The United States is home to 26 species of rattlesnakes, making rattlesnake bites relatively common events in equine medicine. A talk entitled, "Just another Snake Bite? Pathophysiology, Treatment, & Long-Term Effects," was included at the American College of Veterinary Internal Medicine (ACVIM) Forum, held June 4-7.

According to Lyndi Gilliam, DVM, Dipl. ACVIM, assistant professor in the department of Veterinary Clinical Sciences at the Center for Veterinary Health Sciences, Oklahoma State University, "rattlesnake bites can affect horses in a number of ways because the venom contains a mixture of natural products that can cause extensive tissue damage, coagulopathy (clotting abnormalities) and/or thrombocytopenia (low platelet counts) leading to bleeding disorders, cardiovascular toxicity (heart damage), and neurotoxicity (nerve damage)."

Horse owners definitely need to resist the urge to begin sucking the venom from their horse's rattlesnake bite, as this was certainly not one of the recommendations made by Gilliam.

Instead, Gilliam provided a concise description of the appropriate management of rattlesnake bites which includes:

  • Seek veterinary attention;
  • Immobilize the horse as much as possible to minimize the spread of toxins;
  • Don't apply ice or a tourniquet.

A veterinarian would then:

  • Perform blood work (e.g., fibrinogen, red blood cell morphology, clotting times) to assess severity of the bite;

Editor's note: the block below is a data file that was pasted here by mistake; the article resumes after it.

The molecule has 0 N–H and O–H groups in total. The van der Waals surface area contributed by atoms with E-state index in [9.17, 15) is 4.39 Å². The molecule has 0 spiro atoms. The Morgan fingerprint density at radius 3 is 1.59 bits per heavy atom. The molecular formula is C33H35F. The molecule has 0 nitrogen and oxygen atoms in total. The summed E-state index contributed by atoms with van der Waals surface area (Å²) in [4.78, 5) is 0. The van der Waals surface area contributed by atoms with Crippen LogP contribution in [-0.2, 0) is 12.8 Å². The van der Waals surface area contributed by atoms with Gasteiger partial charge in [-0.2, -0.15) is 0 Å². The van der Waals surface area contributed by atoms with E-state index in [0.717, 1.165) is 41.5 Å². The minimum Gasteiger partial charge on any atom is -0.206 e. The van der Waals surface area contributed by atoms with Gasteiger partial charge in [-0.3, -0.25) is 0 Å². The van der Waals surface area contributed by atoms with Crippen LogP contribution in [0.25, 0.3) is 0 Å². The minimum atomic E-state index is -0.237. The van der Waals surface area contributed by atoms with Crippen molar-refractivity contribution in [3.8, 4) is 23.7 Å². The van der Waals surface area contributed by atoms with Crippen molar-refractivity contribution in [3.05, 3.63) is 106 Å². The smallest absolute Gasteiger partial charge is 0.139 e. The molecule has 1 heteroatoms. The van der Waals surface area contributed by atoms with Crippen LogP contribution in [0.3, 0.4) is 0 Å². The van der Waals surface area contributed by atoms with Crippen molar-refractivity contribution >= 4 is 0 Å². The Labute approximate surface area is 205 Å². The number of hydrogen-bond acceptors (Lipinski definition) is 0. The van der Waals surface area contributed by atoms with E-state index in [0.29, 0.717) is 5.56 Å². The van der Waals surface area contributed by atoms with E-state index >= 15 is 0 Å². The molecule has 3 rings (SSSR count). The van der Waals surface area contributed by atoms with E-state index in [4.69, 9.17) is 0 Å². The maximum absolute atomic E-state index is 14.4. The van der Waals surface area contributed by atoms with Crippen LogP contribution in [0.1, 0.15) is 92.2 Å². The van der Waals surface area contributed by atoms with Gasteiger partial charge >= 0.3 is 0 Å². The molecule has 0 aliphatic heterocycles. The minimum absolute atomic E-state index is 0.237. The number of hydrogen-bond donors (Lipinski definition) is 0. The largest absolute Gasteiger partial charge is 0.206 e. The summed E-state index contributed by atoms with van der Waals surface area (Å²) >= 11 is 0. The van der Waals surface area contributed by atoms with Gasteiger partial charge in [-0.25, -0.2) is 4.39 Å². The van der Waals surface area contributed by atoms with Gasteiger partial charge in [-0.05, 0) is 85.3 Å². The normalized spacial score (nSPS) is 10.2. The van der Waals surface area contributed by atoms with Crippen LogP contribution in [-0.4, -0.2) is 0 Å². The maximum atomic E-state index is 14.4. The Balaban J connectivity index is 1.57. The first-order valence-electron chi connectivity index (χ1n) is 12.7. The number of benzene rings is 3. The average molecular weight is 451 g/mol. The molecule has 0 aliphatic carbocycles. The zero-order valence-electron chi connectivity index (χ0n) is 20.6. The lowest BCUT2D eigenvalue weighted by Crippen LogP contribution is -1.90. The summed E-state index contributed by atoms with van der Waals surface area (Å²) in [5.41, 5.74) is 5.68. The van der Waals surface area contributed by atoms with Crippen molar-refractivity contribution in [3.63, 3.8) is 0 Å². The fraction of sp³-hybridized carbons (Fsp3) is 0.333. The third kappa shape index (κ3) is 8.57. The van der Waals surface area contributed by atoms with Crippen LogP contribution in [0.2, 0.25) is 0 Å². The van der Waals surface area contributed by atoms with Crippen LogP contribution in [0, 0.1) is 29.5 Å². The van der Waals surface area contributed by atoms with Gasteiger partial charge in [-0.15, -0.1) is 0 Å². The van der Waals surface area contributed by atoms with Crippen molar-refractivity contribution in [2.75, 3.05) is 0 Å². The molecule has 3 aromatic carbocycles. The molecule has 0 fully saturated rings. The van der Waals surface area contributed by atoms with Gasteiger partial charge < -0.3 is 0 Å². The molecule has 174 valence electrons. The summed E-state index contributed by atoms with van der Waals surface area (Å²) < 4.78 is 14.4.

• Administer of intravenous fluids (if indicated) to improve blood flow to the affected tissues;
  • Utilize pain medications appropriately, and;
  • If financially feasible, use antivenin.

"I also recommend the routine administration of tetanus toxoid (if the horse is not current) and prophylactic antibiotics in cases of envenomation. Corticosteroids are controversial in the scientific literature but have been very beneficial in my patients," said Gilliam.

While death due to rattlesnake bites is rare, long term complications can and do occur. In particular, cardiac dysfunction is not uncommon and follow-up examinations should be performed at least 12 months following the incident.

Gilliam's research at Oklahoma State University funded by the ACVIM Foundation has documented that heart muscle damage does occur in horses bitten by rattlesnakes. Research is ongoing to determine the exact portion of the venom causing the damage and to try to establish optimal treatment/prevention for potential career or life-ending cardiac damage.

About the Author

Stacey Oke, DVM, MSc

Stacey Oke, MSc, DVM, is a practicing veterinarian and freelance medical writer and editor. She is interested in both large and small animals, as well as complementary and alternative medicine. Since 2005, she's worked as a research consultant for nutritional supplement companies, assisted physicians and veterinarians in publishing research articles and textbooks, and written for a number of educational magazines and websites.

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